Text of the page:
Grimshaw have demonstrated the way in which computation has affected their design practices with the studio since extending its influence internationally on the back of other computational projects such as Southern Cross Station in Melbourne and Pulkovo Airport St. Petersburg, Russia. The firm has embraced the incoming technologies such as laser cutting, CNC routing, and robotics in their designs but importantly have expanded their architectural language to explore organic and curvilinear geometries. This is coupled with the evidence and performancebased solutions that were tested on Waterloo to establish what is now an integral part of Grimshawâ€™s design systems.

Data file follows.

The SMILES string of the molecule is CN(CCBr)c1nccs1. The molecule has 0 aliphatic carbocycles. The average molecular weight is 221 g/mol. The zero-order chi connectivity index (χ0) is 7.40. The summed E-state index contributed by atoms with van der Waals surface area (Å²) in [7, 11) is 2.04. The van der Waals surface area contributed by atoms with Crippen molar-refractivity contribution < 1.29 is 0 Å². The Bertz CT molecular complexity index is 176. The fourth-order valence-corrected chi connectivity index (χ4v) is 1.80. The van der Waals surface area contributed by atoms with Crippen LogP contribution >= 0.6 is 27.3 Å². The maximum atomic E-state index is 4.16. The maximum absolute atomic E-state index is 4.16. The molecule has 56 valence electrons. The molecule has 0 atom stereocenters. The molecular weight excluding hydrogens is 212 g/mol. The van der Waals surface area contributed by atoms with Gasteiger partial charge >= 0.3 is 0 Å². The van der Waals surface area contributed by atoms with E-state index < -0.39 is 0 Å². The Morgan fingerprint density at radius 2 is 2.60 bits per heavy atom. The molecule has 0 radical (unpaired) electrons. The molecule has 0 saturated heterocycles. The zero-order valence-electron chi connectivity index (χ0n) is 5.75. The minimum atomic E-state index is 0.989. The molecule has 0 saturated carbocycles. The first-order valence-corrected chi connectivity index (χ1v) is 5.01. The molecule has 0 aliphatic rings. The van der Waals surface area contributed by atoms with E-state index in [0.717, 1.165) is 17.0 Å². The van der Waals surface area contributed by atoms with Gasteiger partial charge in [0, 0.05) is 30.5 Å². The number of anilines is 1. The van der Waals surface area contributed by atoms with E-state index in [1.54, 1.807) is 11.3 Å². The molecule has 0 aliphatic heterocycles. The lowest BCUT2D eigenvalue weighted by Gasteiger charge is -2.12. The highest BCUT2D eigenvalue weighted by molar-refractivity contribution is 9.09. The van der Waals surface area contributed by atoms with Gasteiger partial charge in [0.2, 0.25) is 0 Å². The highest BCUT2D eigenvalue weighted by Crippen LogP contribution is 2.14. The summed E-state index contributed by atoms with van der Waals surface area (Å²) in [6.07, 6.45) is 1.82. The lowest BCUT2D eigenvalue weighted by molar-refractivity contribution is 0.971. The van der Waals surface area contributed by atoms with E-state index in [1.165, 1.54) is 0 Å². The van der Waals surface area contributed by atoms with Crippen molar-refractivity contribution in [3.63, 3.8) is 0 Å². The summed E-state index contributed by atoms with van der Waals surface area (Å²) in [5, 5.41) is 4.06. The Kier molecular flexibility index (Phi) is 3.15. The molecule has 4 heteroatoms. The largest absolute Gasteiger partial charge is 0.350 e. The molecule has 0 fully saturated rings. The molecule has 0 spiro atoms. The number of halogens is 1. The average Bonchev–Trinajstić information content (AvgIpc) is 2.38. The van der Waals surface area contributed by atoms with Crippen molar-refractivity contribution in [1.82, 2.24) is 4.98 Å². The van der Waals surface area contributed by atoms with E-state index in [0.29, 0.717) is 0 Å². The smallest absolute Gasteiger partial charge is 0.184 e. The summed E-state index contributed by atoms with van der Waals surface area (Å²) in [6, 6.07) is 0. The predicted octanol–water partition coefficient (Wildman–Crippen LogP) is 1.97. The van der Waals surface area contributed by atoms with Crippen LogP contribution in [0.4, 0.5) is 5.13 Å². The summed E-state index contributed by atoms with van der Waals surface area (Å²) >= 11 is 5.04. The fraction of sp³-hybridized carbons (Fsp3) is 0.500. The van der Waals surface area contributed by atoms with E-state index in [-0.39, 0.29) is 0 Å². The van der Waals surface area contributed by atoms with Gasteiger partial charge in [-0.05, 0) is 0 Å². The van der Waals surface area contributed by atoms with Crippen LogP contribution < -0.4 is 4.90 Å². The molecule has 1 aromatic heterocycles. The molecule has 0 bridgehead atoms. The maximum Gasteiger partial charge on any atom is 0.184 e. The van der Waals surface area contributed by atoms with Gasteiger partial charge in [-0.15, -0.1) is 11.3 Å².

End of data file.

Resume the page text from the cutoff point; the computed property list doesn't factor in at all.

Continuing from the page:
FIG.9: INTERIOR VIEW OF THE COMPLEX ROOF TRUSS
FIG.10: THE BUILDING FORM WAS GENERATED TO RESPOND TO THE CONTOURS OF THE SITE
A.2. Design Computation Case Study 2 Elytra Filament Pavilion Achim Menges
Expanding on performance-based research, The Elytra Filament Pavilion demonstrates the way in which design and technology have been fused to redefine the design process. Constructed from 40 hexagonal cells and densely wound fibres, the project was conceived to showcase the potential for robotic based fabrication, algorithmic modelling and material exploration. The structure is the result of modelling intersecting construction technology, science and design.
algorithmic modelling but deliberately shows restraint in the building form to highlight the material exploration of the project. Perhaps the most significant development of the project the its symbolic return to fabrication and material driven thinking. It is this process and systems thinking that can re-define practice by supporting a new logics in architectural theory.